Apparently August is back to school time, which means every kid in the country is making their way to school … in Ulaanbaatar. Those with means fly and those without take the bus. And with only one airline in the country and only one flight every other day from Ölgii to Ulaanbaatar we were looking at at least 2 weeks before we could get a seat. Any seat!
So, looks like we’re taking the bus. We asked around about how long it should take to get to UB on the bus, “Two to Five Days.” DAYS. DAYS! They are measuring the time in DAYS!
We give up on the plane plan and go to where the buses leave from and start asking prices. It’s basically the same price for a mini bus (11 passenger van) or the big bus, and when they showed us which seats were available on the big bus (for gringo like us) we opted for the mini bus. Hindsight that might have been a mistake, but I have absolutely no plans of ever finding out if the big bus is any better. I think you see where this is going …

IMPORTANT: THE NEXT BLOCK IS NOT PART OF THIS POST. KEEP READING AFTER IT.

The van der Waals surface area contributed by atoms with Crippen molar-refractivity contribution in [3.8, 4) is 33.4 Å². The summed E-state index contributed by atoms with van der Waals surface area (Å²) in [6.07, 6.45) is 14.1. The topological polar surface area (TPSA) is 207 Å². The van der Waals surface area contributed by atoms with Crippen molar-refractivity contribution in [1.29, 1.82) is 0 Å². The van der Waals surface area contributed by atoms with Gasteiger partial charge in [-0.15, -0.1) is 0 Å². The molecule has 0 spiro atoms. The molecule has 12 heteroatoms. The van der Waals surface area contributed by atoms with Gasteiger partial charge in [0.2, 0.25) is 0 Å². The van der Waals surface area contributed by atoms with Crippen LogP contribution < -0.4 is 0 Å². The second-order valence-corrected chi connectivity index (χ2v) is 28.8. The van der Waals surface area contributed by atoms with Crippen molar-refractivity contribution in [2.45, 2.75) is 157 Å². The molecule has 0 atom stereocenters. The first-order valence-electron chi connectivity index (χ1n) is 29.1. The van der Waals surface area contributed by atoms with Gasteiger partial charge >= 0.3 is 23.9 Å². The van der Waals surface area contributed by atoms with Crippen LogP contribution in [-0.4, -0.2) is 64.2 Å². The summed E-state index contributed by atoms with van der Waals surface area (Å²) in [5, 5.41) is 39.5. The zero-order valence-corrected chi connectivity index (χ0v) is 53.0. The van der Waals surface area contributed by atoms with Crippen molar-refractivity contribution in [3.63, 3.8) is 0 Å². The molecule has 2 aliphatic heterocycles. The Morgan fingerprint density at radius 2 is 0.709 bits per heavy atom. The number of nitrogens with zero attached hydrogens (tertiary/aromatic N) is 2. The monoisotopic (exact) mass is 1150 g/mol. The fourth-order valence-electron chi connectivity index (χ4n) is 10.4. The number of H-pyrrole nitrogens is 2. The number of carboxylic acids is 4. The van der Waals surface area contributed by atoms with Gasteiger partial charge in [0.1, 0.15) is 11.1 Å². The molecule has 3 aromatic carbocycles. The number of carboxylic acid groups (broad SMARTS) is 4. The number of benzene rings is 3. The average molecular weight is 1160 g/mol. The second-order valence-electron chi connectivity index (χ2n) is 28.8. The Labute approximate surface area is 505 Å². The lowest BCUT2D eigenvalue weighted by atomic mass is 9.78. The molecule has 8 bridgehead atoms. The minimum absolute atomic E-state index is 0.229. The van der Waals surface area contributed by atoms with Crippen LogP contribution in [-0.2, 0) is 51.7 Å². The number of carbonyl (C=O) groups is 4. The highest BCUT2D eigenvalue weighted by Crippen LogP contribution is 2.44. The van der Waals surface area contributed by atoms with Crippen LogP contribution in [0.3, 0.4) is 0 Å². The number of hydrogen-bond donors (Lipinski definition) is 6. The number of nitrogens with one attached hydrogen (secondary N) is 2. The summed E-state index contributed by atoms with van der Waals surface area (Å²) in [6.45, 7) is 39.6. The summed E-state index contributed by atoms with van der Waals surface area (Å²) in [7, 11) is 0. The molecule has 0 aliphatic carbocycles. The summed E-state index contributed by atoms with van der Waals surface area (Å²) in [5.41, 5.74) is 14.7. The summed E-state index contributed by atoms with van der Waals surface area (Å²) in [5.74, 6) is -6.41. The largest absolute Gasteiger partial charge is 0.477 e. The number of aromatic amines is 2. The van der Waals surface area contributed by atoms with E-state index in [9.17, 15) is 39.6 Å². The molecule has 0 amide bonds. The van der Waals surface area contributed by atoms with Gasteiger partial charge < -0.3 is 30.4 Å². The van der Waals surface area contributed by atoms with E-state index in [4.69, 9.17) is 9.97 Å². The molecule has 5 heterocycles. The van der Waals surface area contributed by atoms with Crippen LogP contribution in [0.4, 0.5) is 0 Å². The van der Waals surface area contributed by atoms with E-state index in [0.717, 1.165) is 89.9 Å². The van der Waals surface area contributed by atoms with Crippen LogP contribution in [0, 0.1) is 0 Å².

Clearly it was their marketing that sold us.
We make a deal with a minibus guy and he says that we’ll be leaving at 1:30pm Mongolian time. “Great!” we’ve got plenty of time to get some lunch and get back. So we leave our big bags and go around the corner to grab some lunch. We make our way back at 1:25 to see the last bus pulling out of the parking lot…
WHERE DID OUR BUS GO? WHAT HAPPENED TO MONGOLIAN TIME? Where are our bags?
Luckily, a guy in a Toyota, who kind of speaks english, says he’s been waiting for us and to hurry up… we jump in and then make a number of stops at various alley’s picking people up and dropping people off. Even switching drivers at one point. We have absolutely no idea what’s going on but Toyota guy is insisting, in broken English of course, that he’s taking us to the bus with our bags. #Trust
Mongolian bus stop
By 1:45 we’re at what seems to be at a combination minibus mechanic/corrugated aluminum sheeting company/family home where the minibus we made the deal with is as well as 4 high school age kids. We arrive as they are wrapping everything up in a trap on the roof where we’re told our bags are. The Toyota guy takes off and we proceed to wait thinking we’re leaving any minute and how lucky we are that it’s just us and some high school kids… plenty of room. You see where this is going …
Three more trips from the Toyota guy later and it’s now a quarter to 4 and we’ve got our 11 passengers. As we start getting in the van we’re told we need to sit in the back. Oh, no. We know this routine. We’re sitting right here in this middle row, we got here first. After a little back and forth they realize this isn’t our first rodeo and give in.